Written by English author Graham Greene, the novel (published in 1955) used Greene’s experiences as a war correspondent for The Times and Le Figaro in French Indochina 1951–1954. He was inspired when an American aid worker told him about finding a “third force in Vietnam.” (1951). Aspects of Greene’s own life could be seen in the character Thomas Fowler. Greene was a correspondent and had many sexual encounters after he left his family in 1947. Due to Catholic teaching, Greene’s wife refused to grant him a divorce (just like the character: Fowler).
Aussie Director Phillip Noyce and Aussie Cinematographer Chris Doyle who previously worked on another one of my favourite films of all time <Rabbit Proof Fence> shot the film on location in HCM City, Hoi An, Ninh Binh, Tam Coc and Fox studios, Sydney.
I ate the novel in one go and watching + dissecting the film was even more enjoyable. FLASHBACKS TO HSC!
Since Fowler (played by Michael Caine) prefers sitting behind his typewriter than to actively take part in war-time reporting, he decides to go up to Phat Diem to write a few stories so that he won’t get called back to London. Pyle follows, confessing to Fowler that he loves Phuong.
After returning to Saigon and having things hit a sour note, Pyle disappears for a few months before meeting Fowler again during another report.
After the failed interview with the General, they were ambushed by guerrilla fighters. Pyle saves Fowler and help him out with his injury.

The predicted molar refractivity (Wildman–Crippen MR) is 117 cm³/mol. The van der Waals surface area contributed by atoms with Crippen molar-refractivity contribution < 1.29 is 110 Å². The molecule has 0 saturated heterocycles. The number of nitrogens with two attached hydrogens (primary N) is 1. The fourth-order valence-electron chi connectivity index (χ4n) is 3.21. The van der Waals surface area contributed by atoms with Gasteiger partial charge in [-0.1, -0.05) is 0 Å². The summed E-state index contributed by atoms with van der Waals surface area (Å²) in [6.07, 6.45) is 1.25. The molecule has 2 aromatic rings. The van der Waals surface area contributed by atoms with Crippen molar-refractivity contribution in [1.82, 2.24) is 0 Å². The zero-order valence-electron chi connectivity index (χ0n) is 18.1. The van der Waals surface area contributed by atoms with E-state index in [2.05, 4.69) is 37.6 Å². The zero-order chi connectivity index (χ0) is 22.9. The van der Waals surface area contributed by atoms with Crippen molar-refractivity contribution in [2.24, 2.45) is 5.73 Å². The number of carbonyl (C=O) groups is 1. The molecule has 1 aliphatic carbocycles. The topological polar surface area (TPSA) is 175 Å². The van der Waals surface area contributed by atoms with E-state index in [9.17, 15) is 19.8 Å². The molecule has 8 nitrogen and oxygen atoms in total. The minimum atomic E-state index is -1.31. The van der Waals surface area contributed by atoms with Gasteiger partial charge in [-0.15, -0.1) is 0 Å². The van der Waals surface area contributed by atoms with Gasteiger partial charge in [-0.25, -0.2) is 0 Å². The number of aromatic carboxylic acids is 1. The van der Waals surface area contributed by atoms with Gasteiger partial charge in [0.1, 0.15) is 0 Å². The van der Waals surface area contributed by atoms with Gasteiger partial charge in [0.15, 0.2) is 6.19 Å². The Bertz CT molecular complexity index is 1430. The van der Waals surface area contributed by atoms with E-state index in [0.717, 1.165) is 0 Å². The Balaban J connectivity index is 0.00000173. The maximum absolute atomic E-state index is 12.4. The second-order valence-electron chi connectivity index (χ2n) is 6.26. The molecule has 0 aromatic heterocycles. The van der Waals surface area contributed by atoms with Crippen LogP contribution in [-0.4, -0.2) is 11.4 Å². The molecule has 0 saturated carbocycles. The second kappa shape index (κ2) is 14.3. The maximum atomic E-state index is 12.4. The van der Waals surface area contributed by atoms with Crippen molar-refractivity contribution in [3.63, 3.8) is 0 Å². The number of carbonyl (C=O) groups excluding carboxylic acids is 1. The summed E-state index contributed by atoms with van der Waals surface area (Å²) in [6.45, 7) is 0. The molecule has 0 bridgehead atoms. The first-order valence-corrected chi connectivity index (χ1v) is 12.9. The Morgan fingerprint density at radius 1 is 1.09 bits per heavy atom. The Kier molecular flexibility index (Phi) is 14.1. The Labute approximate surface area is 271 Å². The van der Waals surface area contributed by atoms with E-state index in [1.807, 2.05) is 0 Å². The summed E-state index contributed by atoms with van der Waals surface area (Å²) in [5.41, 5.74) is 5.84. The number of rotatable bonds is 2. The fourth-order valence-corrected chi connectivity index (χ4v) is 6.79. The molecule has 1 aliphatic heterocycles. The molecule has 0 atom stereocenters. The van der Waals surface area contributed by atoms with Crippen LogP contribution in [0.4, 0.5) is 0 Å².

Notice how the camera now becomes Fowler’s eyes? Most shots have been objective. Now, as Fowler lies in pain and Pyle rushes off to get help, we see the story unfolding through Fowler’s eyes.
I love how they tilted the camera angle in this scene. It’s much more powerful than another objective setup.
Key symbol, main setting and key scene:
This is the place where Pyle first meets Fowler, who makes it a ritual to watch his young lover at the milkshake bar (just across the square).
In the novel, the bombing at the square was based on real events that happened on 9 January 1952. This is one of the scenes with the most continuous subjective camera shot. No music in the background, the scenes starts off natural sounds in a quiet setting. Then……
Camera changes from objective to personal, emotional and subjective.
Audiences are shocked by the sudden violence. As Fowler race across the square looking for Phuong, the camera leads the audience to the devastation and as “Death in the Square” (Music track) slowly builds up, a state of urgency is obvious as the aftermath becomes clearer. Drum beats could be heard which lands on Pyle as he makes his way onto the square.